This summer, New York Governor Andrew Cuomo announced the creation of regional councils statewide that will vie for funding for projects aimed at stimulating local economies.
And New York State Assemblyman Fred W. Thiele, Jr. wants to ensure the East End gets its own fair shake at the funding.
After issuing a statement last week with New York State Senator Ken LaValle and Assemblyman Dan Losquadro calling for the Long Island Regional Economic Council to host a public forum on the East End, Thiele’s request was quickly approved by the Governor’s office.
On Wednesday morning, Thiele announced that the Long Island Regional Economic Development Council — one of 10 councils in the state charged with creating economic plans for their regions — will host an East End forum. The event will take place October 3 at the Suffolk County Community College Culinary Arts and Hospitality Center on East Main Street in Riverhead.
A time for the forum has yet to be announced, said Thiele.
Asking for the special session, said Thiele on Wednesday, was an effort to ensure the East End’s needs don’t get lost in the shuffle as the region’s economy differs from the remainder of Long Island.
“The regional council hosted public forums in Nassau County and the council had one in Melville, in western Suffolk, but we haven’t had one on the East End and they don’t call Long Island ‘long’ for nothing,” said Thiele.
So far, he said, the regional council has heard from communities that are largely suburban and densely populated, while the East End remains an agricultural Mecca, with an economy tied to the fishing industry and certainly, tourism and second homeowners.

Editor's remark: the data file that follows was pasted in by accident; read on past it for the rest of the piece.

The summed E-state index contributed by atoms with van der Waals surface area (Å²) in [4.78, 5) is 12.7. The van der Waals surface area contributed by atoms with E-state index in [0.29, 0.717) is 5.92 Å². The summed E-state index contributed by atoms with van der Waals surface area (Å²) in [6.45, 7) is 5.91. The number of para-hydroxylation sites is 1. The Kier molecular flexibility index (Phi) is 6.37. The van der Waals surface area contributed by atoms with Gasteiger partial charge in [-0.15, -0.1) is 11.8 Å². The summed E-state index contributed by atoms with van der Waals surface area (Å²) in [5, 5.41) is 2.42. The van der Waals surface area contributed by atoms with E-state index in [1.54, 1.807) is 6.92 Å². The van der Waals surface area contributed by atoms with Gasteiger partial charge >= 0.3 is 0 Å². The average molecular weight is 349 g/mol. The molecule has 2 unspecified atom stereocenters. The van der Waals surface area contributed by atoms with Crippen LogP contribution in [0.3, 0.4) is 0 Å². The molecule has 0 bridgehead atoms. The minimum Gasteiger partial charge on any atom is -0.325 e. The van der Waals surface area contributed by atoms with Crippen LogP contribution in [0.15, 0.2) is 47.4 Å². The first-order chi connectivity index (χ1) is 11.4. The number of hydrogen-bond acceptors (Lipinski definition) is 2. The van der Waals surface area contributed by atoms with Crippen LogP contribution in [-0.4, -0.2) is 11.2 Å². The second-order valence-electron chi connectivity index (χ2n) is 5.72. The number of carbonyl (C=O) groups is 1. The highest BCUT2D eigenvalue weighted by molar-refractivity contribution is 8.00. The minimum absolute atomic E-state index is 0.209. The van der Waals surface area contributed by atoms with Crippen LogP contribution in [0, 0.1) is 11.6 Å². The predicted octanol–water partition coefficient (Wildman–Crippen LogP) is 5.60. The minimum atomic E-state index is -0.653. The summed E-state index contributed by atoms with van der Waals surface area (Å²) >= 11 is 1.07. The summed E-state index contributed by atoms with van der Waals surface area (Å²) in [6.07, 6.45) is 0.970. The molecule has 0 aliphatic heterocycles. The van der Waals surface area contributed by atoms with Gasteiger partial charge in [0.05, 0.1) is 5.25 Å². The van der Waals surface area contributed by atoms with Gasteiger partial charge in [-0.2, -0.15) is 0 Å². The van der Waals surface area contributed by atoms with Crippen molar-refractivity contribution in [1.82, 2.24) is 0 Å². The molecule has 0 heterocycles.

“They are different issues at hand here, but no less important,” said Thiele.
At the forum, he said he expects local chambers of commerce to attend, as well as the Long Island Farm Bureau and the Long Island Wine Council, as well as representatives from the commercial and charter boat fishing industries.
“I just want to make sure our part of this region doesn’t get ignored, and I have to say, the governor’s office has been completely responsive to our requests.
Thiele has also asked the Long Island Development Council to revive the East End Economic and Environmental Task Force first created by Governor Mario Cuomo in 1994 to come up with new economic strategies for the East End.
Additionally, Thiele said he believes the council should consider specific policy initiatives, which could improve the East End economy, focusing on transportation, education, agriculture, fishing and the tourism industries.
Specifically, he would like the council to revive the repaving of Route 27 from County Road 39 to Montauk, and wants the council to explore the institution of a five town coordinated rail/bus shuttle system. Thiele also advocated the re-opening of the Southampton campus under the State University of New York (SUNY) banner, as well as the creation of a Regional Sustainability Institute.
To promote local farming and fishing industries, Thiele called the elimination of what he called “excessive paperwork” for local wineries and the promotion of aquaculture in general. He also called for state advocacy to revise fishing quotas that he deemed unfair for New York fishermen.
Thiele also said the council should revive a commitment in investing in land preservation and environmental infrastructure to protect the tourism and second homeowner industry, create a sales tax exemption at the pump for commercial fishermen and charter boats and revise the Resident State Income Tax on second homeowners.
All of these initiatives, argued Thiele, will benefit the East End economy as a whole.